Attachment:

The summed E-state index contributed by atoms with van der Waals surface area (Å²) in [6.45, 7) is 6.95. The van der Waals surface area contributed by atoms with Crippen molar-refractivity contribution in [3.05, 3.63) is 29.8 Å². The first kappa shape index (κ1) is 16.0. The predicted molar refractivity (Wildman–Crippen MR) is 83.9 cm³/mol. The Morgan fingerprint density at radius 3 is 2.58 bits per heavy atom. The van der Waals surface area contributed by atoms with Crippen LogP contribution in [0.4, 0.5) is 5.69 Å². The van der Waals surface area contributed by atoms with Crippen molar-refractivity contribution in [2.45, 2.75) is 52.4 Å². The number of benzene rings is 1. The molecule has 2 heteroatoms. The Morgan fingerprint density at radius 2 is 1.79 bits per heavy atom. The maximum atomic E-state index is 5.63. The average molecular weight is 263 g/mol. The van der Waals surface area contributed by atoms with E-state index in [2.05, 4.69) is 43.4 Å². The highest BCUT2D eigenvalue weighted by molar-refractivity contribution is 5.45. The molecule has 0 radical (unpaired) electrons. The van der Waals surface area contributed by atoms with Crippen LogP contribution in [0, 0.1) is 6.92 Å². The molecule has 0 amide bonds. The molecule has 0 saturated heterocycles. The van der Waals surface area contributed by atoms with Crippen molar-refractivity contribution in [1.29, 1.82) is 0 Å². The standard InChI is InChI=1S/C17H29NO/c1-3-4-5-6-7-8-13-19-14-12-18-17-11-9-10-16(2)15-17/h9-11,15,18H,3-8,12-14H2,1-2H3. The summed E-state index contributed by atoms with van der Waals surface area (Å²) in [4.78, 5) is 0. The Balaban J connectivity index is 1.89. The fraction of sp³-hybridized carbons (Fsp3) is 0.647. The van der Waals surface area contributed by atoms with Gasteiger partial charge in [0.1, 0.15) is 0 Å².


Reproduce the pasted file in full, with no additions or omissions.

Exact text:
The summed E-state index contributed by atoms with van der Waals surface area (Å²) in [6.45, 7) is 6.95. The van der Waals surface area contributed by atoms with Crippen molar-refractivity contribution in [3.05, 3.63) is 29.8 Å². The first kappa shape index (κ1) is 16.0. The predicted molar refractivity (Wildman–Crippen MR) is 83.9 cm³/mol. The Morgan fingerprint density at radius 3 is 2.58 bits per heavy atom. The van der Waals surface area contributed by atoms with Crippen LogP contribution in [0.4, 0.5) is 5.69 Å². The van der Waals surface area contributed by atoms with Crippen molar-refractivity contribution in [2.45, 2.75) is 52.4 Å². The number of benzene rings is 1. The molecule has 2 heteroatoms. The Morgan fingerprint density at radius 2 is 1.79 bits per heavy atom. The maximum atomic E-state index is 5.63. The average molecular weight is 263 g/mol. The van der Waals surface area contributed by atoms with E-state index in [2.05, 4.69) is 43.4 Å². The highest BCUT2D eigenvalue weighted by molar-refractivity contribution is 5.45. The molecule has 0 radical (unpaired) electrons. The van der Waals surface area contributed by atoms with Crippen LogP contribution in [0, 0.1) is 6.92 Å². The molecule has 0 amide bonds. The molecule has 0 saturated heterocycles. The van der Waals surface area contributed by atoms with Crippen molar-refractivity contribution in [1.29, 1.82) is 0 Å². The standard InChI is InChI=1S/C17H29NO/c1-3-4-5-6-7-8-13-19-14-12-18-17-11-9-10-16(2)15-17/h9-11,15,18H,3-8,12-14H2,1-2H3. The summed E-state index contributed by atoms with van der Waals surface area (Å²) in [4.78, 5) is 0. The Balaban J connectivity index is 1.89. The fraction of sp³-hybridized carbons (Fsp3) is 0.647. The van der Waals surface area contributed by atoms with Gasteiger partial charge in [0.1, 0.15) is 0 Å².